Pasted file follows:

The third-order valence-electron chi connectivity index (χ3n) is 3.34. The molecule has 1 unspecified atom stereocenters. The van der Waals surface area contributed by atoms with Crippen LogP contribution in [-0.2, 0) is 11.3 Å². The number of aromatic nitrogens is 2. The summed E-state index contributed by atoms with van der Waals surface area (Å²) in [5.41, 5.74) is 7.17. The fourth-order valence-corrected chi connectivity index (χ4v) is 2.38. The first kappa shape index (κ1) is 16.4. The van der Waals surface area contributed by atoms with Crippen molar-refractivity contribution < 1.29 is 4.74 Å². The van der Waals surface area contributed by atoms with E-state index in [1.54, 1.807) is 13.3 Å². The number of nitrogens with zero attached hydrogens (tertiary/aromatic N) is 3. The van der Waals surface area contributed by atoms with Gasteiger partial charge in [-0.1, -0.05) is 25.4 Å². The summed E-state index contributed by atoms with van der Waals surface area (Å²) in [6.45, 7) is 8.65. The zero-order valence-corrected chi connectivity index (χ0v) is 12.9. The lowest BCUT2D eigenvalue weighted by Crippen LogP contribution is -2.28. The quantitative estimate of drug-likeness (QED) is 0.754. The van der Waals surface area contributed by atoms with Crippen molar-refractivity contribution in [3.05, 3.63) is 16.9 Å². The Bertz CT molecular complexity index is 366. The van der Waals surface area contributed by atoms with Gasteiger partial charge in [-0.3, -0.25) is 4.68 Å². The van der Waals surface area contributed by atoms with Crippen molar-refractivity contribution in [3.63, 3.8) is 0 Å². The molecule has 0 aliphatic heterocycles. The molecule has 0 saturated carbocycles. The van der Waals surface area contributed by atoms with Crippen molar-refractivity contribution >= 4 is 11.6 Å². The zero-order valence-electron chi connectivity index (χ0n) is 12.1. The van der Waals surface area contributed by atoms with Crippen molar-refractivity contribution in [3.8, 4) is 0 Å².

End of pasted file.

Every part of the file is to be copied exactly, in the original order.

The third-order valence-electron chi connectivity index (χ3n) is 3.34. The molecule has 1 unspecified atom stereocenters. The van der Waals surface area contributed by atoms with Crippen LogP contribution in [-0.2, 0) is 11.3 Å². The number of aromatic nitrogens is 2. The summed E-state index contributed by atoms with van der Waals surface area (Å²) in [5.41, 5.74) is 7.17. The fourth-order valence-corrected chi connectivity index (χ4v) is 2.38. The first kappa shape index (κ1) is 16.4. The van der Waals surface area contributed by atoms with Crippen molar-refractivity contribution < 1.29 is 4.74 Å². The van der Waals surface area contributed by atoms with E-state index in [1.54, 1.807) is 13.3 Å². The number of nitrogens with zero attached hydrogens (tertiary/aromatic N) is 3. The van der Waals surface area contributed by atoms with Gasteiger partial charge in [-0.1, -0.05) is 25.4 Å². The summed E-state index contributed by atoms with van der Waals surface area (Å²) in [6.45, 7) is 8.65. The zero-order valence-corrected chi connectivity index (χ0v) is 12.9. The lowest BCUT2D eigenvalue weighted by Crippen LogP contribution is -2.28. The quantitative estimate of drug-likeness (QED) is 0.754. The van der Waals surface area contributed by atoms with Crippen molar-refractivity contribution in [3.05, 3.63) is 16.9 Å². The Bertz CT molecular complexity index is 366. The van der Waals surface area contributed by atoms with Gasteiger partial charge in [-0.3, -0.25) is 4.68 Å². The van der Waals surface area contributed by atoms with Crippen molar-refractivity contribution in [3.63, 3.8) is 0 Å². The molecule has 0 aliphatic heterocycles. The molecule has 0 saturated carbocycles. The van der Waals surface area contributed by atoms with Crippen molar-refractivity contribution >= 4 is 11.6 Å². The zero-order valence-electron chi connectivity index (χ0n) is 12.1. The van der Waals surface area contributed by atoms with Crippen molar-refractivity contribution in [3.8, 4) is 0 Å².